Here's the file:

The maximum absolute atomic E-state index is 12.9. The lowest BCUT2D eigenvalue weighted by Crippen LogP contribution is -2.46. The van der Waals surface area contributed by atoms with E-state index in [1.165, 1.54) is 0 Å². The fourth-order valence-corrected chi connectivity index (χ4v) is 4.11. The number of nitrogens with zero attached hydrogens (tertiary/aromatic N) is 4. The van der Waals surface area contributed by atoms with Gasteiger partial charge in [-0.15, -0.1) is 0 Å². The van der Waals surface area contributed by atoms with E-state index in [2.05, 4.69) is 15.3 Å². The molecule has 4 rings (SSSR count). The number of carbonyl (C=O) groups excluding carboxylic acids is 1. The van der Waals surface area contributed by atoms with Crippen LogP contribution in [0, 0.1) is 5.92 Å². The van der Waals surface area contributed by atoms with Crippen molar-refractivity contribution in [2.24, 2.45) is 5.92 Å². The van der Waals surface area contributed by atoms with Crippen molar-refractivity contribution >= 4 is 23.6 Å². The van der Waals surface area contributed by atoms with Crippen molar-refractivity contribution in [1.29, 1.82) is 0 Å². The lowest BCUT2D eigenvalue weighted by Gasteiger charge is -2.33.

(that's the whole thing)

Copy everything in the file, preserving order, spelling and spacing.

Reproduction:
The maximum absolute atomic E-state index is 12.9. The lowest BCUT2D eigenvalue weighted by Crippen LogP contribution is -2.46. The van der Waals surface area contributed by atoms with E-state index in [1.165, 1.54) is 0 Å². The fourth-order valence-corrected chi connectivity index (χ4v) is 4.11. The number of nitrogens with zero attached hydrogens (tertiary/aromatic N) is 4. The van der Waals surface area contributed by atoms with Gasteiger partial charge in [-0.15, -0.1) is 0 Å². The van der Waals surface area contributed by atoms with E-state index in [2.05, 4.69) is 15.3 Å². The molecule has 4 rings (SSSR count). The number of carbonyl (C=O) groups excluding carboxylic acids is 1. The van der Waals surface area contributed by atoms with Crippen LogP contribution in [0, 0.1) is 5.92 Å². The van der Waals surface area contributed by atoms with Crippen molar-refractivity contribution in [2.24, 2.45) is 5.92 Å². The van der Waals surface area contributed by atoms with Crippen molar-refractivity contribution >= 4 is 23.6 Å². The van der Waals surface area contributed by atoms with Crippen molar-refractivity contribution in [1.29, 1.82) is 0 Å². The lowest BCUT2D eigenvalue weighted by Gasteiger charge is -2.33.